Mandatory climate disclosures are now on the horizon in the U.S. after the Securities and Exchange Commission unveiled a long-anticipated climate disclosure rulemaking proposal. This proposal is the first step in a process that could lead to a requirement for SEC registrants to disclose their greenhouse gas emissions and, in some cases, emissions throughout their entire value chains.
SEC Unveils Landmark Climate-Risk Disclosure Rule For Publicly Traded Companies
Publicly traded companies in the U.S. would have to annually report the greenhouse gas emissions for which they are directly responsible — known as Scope 1 and 2 emissions — under sweeping climate-risk disclosure regulations the SEC proposed March 21. The rule would also apply to international companies with operations in the U.S.
In addition, companies would be required to report so-called Scope 3 emissions if deemed "material" to their business and if they have a goal to reduce carbon pollution or take similar action. Some small companies will be exempted from the Scope 3 provisions, which would also come with safe harbor protections to shield companies from liabilities.
Scope 3 carbon pollution, for which companies are not directly responsible, is the most difficult type of emissions to account for and reduce but also tends to make up the largest share of corporate carbon footprints.
With a supermajority of major US electric companies now working towards net-zero goals, a new set of first movers are evolving their climate ambitions to include Scope 3 – the largest portion of the power sector's total carbon emissions.
United Airlines' 2050 Carbon Neutral Target Won't Rely On Offsets: Director
United Airlines will not rely on carbon offsets in reaching its 2050 net-zero goal, the company's sustainability director said March 15, a decision that forces the airline to place a greater emphasis on nurturing the global supply of sustainable aviation fuels.READ THE FULL ARTICLE
More Companies Calling Climate Change A 'Material Issue’ As Stress Testing Gains Traction
The destructive effects of climate change have upended lives and economies for decades, and 2021 was no exception: from flooding in Europe and Canada and wildfires in the U.S. to growing water scarcity and agricultural disruption, the human and financial costs were great.READ THE FULL ARTICLE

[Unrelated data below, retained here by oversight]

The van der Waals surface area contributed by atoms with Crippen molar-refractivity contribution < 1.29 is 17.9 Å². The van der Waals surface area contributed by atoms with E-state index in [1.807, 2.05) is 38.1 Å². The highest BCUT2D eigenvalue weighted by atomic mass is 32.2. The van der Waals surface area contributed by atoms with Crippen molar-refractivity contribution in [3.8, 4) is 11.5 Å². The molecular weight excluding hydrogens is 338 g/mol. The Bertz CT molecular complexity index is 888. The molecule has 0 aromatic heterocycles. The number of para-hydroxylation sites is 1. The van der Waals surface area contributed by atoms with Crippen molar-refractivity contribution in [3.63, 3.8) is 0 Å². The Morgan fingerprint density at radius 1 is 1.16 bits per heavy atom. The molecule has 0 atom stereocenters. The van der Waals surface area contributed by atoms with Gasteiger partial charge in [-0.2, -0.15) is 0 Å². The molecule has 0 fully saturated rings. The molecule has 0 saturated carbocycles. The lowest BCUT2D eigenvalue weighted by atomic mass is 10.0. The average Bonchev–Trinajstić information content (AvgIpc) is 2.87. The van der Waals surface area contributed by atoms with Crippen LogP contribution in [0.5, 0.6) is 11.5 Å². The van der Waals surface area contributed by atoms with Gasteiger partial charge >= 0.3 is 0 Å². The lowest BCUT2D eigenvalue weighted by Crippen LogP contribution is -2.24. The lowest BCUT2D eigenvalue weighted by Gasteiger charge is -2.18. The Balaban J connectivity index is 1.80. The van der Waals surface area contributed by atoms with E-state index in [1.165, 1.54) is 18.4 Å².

Large European banks cut financing to fossil fuel companies by 27.6% in 2021 amid mounting shareholder pressure and the publication of new funding policies, while U.S. and Canadian peers increased their financing, according to new research.
Pressure from investors is having a "clear impact" on some banks' climate strategies, with U.K. lenders such as Barclays PLC and HSBC Holdings PLC releasing new policies after facing shareholder resolutions, said Maaike Beenes, campaign lead at BankTrack, one of the environmental advocacy organizations behind the new Banking on Climate Chaos report.
Barclays' financing to oil, gas and coal companies dropped 30.1% to $19.6 billion in 2021, and HSBC recorded a 26.8% decline to $18.0 billion, the research found.
Pressure from large investor groups will only grow further, and other banks would be wise to get ahead of the game and act before shareholders force them to, Beenes said in an interview.
Nine of the largest U.S. and Canadian lenders face climate-related shareholder proposals at their 2022 annual general meetings despite efforts by some banks to have the resolutions omitted from their proxies, according to the Interfaith Center on Corporate Responsibility, a coalition of shareholder advocates.
VCM To Slowly Transition From Mix Of Avoidance, Removals Credits To Removals Only: Carney, Antonioli
The voluntary carbon market will slowly move away from the current mix of avoidance and removal credits towards a removal credits only market, said Mark Carney -- UN special envoy for climate and finance and former governor of the Bank of England -- and David Antonioli, CEO of the world's largest certifier of carbon credits Verra.READ THE FULL ARTICLE
ESG Regulatory Tracker — February 2022
Regulation is shaping the sustainability agenda and changing the way companies do business in different jurisdictions, but keeping pace with constant regulatory updates has become a mammoth task for businesses and investors.READ THE FULL ARTICLE
Financial Institution Perspectives on Climate Change Measurement, Management and Reporting in New Zealand
To take a close look at the state of climate reporting today and some of the challenges financial firms face going forward, S&P Global Market Intelligence hosted a roundtable to discuss the views of the financial sector in New Zealand regarding climate change.READ THE FULL ARTICLE
As The U.K. Targets Net Zero By 2050, The S&P UK PACT Indices Can Too
The UK set goals of reaching net zero targets by 2050; these targets include transitioning to cleaner power and a more sustainable future, securing 440,000 well-paid jobs, and protecting the British consumer from global fossil fuels price spikes.READ THE FULL ARTICLE